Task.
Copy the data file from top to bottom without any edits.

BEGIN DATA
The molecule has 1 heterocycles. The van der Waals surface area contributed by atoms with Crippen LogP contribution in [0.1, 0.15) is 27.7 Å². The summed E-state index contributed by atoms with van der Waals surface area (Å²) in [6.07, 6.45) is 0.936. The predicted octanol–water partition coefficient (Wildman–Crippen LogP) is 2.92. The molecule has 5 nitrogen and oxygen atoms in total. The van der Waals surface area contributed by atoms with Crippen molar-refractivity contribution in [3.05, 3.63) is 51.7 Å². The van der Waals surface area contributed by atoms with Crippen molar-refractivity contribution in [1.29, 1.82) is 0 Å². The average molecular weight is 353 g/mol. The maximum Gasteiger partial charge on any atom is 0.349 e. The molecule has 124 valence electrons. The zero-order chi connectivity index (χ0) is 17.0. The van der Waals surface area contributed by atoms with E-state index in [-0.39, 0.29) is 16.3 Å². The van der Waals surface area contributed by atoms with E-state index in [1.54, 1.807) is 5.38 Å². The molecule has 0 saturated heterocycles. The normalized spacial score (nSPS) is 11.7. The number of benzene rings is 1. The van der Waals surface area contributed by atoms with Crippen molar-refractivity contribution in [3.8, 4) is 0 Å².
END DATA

The molecule has 1 heterocycles. The van der Waals surface area contributed by atoms with Crippen LogP contribution in [0.1, 0.15) is 27.7 Å². The summed E-state index contributed by atoms with van der Waals surface area (Å²) in [6.07, 6.45) is 0.936. The predicted octanol–water partition coefficient (Wildman–Crippen LogP) is 2.92. The molecule has 5 nitrogen and oxygen atoms in total. The van der Waals surface area contributed by atoms with Crippen molar-refractivity contribution in [3.05, 3.63) is 51.7 Å². The van der Waals surface area contributed by atoms with Crippen molar-refractivity contribution in [1.29, 1.82) is 0 Å². The average molecular weight is 353 g/mol. The maximum Gasteiger partial charge on any atom is 0.349 e. The molecule has 124 valence electrons. The zero-order chi connectivity index (χ0) is 17.0. The van der Waals surface area contributed by atoms with E-state index in [-0.39, 0.29) is 16.3 Å². The van der Waals surface area contributed by atoms with E-state index in [1.54, 1.807) is 5.38 Å². The molecule has 0 saturated heterocycles. The normalized spacial score (nSPS) is 11.7. The number of benzene rings is 1. The van der Waals surface area contributed by atoms with Crippen molar-refractivity contribution in [3.8, 4) is 0 Å².